'Mistress America' Starring Greta Gerwig Is Sundance Film Festival's Most Authentic Female Buddy Comedy
With the recent casting news of the upcoming all-female Ghostbusters reboot comes a wave of optimism for women in film. Even inside the microcosm that is Sundance Film Festival, 2015 boasts a variety of films produced, directed, starring, and written by females. While their are plenty of lady-centric dramas — Lila & Eve, Unexpected, I Smile Back — dynamic duo Noah Baumbach and Greta Gerwig offer Sundance's most charming female buddy comedy in the form of Mistress America.
For those unfamiliar with the pair's work, Gerwig and Baumbach have collaborated on a number of films surrounding female friendships, most recently (and notably) Frances Ha! But Mistress, a more talky, quick-paced and classical comedy than their previous works, won over audiences and critics when it premiered Saturday at the festival.
This story surrounds a lonely college freshman, 18-year-old Tracy (played by Lola Kirke), who is having a hard time fitting in at her New York City college. In an effort to socialize, she reaches out to her older, soon-to-be stepsister Brooke (Greta Gerwig). What begins as a single evening of frolicking around New York city in a haze of sensational activities, continues into a full-blown sisterhood between the two females. I caught up with Gerwig on the red carpet premiere of the film, and when her publicist urges me that they were running out of time and have to find their seats, I focus on finding the perfect, single question.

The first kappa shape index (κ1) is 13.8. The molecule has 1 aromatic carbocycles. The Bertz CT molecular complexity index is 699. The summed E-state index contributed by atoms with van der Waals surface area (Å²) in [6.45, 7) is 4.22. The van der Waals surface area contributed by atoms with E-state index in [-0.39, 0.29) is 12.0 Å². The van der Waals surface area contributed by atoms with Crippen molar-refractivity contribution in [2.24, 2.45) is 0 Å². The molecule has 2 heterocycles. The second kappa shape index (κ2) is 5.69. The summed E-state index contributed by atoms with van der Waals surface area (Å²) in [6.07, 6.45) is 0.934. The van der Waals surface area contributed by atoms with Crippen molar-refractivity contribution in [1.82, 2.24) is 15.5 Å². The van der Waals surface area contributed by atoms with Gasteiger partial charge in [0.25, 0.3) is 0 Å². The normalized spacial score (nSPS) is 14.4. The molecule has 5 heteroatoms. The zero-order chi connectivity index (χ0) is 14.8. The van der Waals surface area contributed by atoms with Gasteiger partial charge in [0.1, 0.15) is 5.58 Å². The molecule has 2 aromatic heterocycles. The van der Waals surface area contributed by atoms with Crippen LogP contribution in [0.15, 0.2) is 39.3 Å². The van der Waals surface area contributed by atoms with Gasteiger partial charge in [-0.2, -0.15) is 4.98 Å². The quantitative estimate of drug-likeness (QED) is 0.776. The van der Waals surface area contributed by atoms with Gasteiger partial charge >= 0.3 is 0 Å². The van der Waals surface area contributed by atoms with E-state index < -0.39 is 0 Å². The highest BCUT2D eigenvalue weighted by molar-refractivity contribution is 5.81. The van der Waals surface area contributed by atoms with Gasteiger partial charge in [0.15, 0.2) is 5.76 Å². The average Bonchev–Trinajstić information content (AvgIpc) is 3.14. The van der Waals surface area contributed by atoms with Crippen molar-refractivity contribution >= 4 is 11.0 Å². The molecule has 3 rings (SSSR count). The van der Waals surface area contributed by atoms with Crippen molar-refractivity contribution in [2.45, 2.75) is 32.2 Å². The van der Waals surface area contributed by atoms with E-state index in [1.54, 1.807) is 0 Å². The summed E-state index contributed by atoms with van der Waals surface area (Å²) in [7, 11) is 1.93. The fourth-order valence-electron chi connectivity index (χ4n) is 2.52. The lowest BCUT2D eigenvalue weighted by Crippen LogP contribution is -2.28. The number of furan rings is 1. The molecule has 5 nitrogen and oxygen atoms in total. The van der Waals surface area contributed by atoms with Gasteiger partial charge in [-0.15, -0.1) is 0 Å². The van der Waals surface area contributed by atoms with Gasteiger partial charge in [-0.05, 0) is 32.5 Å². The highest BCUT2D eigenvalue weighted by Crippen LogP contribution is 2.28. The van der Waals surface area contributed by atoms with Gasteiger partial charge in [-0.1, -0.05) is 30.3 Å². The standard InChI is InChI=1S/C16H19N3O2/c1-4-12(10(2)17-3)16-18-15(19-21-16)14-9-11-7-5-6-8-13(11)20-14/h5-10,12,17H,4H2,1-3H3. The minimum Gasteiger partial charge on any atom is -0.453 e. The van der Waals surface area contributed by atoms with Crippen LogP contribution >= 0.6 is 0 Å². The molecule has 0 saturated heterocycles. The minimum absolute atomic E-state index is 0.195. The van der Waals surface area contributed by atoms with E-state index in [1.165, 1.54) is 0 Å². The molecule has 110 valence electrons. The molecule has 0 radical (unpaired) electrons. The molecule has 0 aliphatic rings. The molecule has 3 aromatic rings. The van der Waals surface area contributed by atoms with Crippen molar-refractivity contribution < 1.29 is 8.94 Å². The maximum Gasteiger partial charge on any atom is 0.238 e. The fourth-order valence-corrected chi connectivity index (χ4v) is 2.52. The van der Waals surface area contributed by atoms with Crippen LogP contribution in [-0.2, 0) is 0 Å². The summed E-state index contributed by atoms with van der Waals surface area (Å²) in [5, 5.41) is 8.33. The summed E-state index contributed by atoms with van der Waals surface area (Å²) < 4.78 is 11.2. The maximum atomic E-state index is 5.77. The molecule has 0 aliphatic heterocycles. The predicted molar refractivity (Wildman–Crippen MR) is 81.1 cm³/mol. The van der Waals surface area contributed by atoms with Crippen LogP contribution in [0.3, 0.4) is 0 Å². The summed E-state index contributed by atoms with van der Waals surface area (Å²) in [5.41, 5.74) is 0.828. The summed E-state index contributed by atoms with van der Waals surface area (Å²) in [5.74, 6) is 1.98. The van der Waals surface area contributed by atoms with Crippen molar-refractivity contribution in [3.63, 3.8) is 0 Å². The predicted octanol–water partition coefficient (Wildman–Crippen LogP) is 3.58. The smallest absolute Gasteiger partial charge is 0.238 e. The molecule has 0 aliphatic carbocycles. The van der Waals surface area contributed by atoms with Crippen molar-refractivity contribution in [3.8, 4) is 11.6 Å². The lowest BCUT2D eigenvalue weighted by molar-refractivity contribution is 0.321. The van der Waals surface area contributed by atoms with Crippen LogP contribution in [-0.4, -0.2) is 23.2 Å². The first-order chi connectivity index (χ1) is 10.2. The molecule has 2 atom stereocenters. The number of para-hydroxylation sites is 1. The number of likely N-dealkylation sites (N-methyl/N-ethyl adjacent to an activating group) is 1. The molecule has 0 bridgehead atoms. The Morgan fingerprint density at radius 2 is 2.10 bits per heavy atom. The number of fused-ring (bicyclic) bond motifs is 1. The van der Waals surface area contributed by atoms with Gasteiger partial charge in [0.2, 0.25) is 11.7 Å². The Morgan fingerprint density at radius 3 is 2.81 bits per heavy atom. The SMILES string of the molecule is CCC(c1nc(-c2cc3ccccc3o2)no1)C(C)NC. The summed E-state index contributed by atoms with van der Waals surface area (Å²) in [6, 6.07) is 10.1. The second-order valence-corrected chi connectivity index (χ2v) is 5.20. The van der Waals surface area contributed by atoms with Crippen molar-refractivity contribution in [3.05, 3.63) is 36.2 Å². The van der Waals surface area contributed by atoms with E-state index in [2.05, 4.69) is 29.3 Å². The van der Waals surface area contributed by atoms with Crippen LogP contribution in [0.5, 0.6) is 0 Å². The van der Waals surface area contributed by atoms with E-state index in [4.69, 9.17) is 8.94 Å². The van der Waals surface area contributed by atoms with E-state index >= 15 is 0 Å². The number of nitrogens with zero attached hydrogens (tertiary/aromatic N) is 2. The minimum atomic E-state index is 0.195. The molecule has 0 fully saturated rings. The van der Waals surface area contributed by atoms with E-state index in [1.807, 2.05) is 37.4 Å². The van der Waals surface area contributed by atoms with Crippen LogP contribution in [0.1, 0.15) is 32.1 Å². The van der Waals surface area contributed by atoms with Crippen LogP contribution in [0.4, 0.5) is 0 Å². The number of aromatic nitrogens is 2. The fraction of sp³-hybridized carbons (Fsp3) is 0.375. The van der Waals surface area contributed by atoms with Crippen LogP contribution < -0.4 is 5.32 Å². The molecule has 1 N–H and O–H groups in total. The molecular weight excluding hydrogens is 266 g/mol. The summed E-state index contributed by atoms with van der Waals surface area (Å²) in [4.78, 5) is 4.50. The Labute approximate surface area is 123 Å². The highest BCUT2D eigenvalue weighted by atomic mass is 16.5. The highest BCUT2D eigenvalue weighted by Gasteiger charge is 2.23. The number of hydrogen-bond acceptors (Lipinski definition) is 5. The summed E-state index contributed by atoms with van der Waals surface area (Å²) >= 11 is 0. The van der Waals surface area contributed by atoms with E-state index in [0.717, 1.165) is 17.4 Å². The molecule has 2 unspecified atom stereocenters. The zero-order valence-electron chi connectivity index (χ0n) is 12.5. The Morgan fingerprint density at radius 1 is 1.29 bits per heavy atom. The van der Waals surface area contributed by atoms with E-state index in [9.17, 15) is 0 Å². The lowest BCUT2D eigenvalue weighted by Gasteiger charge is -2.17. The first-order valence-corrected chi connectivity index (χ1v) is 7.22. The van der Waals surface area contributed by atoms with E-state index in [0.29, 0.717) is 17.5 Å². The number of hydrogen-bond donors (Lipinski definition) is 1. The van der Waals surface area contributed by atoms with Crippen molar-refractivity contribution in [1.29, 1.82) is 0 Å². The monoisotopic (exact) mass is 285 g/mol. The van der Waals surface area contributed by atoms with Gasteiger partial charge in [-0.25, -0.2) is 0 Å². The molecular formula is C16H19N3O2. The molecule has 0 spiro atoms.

"What are your thoughts on the current state of Hollywood in America? Are women being represented fairly and are there enough well-rounded roles for females today?"
Her publicist offers me a hearty sigh, and Gerwig smiles. "I went to a women's college," she begins, "so we'd be here all night! But I'm really encouraged by all the great actresses and writers and showrunners and directors and screenwriters who are out there. I think they're doing a great job and I hope they keep going!"
While there are certainly flaws in the Hollywood system — for women, as well as countless minority groups — Gerwig's optimism is hopeful. And the message in Mistress America is equally so: Female relationships, whether bound by literal sisterhood or dear friendship, are equally, if not more so, as important as romantic ones.
Mistress America has already been picked up by FOX Searchlight, with a release date TBD.